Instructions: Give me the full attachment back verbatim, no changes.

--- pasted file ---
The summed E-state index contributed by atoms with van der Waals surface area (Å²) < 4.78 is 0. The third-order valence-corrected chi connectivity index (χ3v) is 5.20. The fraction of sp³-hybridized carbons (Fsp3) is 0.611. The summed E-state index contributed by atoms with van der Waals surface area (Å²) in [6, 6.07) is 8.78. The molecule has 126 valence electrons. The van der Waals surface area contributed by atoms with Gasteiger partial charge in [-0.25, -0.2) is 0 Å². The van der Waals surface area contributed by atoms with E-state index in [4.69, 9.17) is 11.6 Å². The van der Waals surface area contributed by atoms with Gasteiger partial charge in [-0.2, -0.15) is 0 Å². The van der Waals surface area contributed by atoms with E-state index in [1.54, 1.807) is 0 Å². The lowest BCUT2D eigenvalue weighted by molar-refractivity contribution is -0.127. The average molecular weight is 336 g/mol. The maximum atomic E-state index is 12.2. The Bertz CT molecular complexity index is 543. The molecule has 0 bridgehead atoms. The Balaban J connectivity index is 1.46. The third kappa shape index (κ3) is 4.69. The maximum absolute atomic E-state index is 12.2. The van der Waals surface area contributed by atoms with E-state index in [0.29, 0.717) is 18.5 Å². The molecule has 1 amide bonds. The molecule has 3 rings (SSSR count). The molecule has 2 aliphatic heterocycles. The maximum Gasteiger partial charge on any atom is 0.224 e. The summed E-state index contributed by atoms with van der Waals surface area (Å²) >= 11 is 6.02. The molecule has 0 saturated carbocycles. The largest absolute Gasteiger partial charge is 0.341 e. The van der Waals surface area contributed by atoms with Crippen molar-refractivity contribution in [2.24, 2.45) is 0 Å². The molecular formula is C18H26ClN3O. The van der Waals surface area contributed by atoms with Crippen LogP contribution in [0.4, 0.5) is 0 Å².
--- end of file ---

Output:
The summed E-state index contributed by atoms with van der Waals surface area (Å²) < 4.78 is 0. The third-order valence-corrected chi connectivity index (χ3v) is 5.20. The fraction of sp³-hybridized carbons (Fsp3) is 0.611. The summed E-state index contributed by atoms with van der Waals surface area (Å²) in [6, 6.07) is 8.78. The molecule has 126 valence electrons. The van der Waals surface area contributed by atoms with Gasteiger partial charge in [-0.25, -0.2) is 0 Å². The van der Waals surface area contributed by atoms with E-state index in [4.69, 9.17) is 11.6 Å². The van der Waals surface area contributed by atoms with Gasteiger partial charge in [-0.2, -0.15) is 0 Å². The van der Waals surface area contributed by atoms with E-state index in [1.54, 1.807) is 0 Å². The lowest BCUT2D eigenvalue weighted by molar-refractivity contribution is -0.127. The average molecular weight is 336 g/mol. The maximum atomic E-state index is 12.2. The Bertz CT molecular complexity index is 543. The molecule has 0 bridgehead atoms. The Balaban J connectivity index is 1.46. The third kappa shape index (κ3) is 4.69. The maximum absolute atomic E-state index is 12.2. The van der Waals surface area contributed by atoms with E-state index in [0.29, 0.717) is 18.5 Å². The molecule has 1 amide bonds. The molecule has 3 rings (SSSR count). The molecule has 2 aliphatic heterocycles. The maximum Gasteiger partial charge on any atom is 0.224 e. The summed E-state index contributed by atoms with van der Waals surface area (Å²) >= 11 is 6.02. The molecule has 0 saturated carbocycles. The largest absolute Gasteiger partial charge is 0.341 e. The van der Waals surface area contributed by atoms with Crippen molar-refractivity contribution in [2.24, 2.45) is 0 Å². The molecular formula is C18H26ClN3O. The van der Waals surface area contributed by atoms with Crippen LogP contribution in [0.4, 0.5) is 0 Å².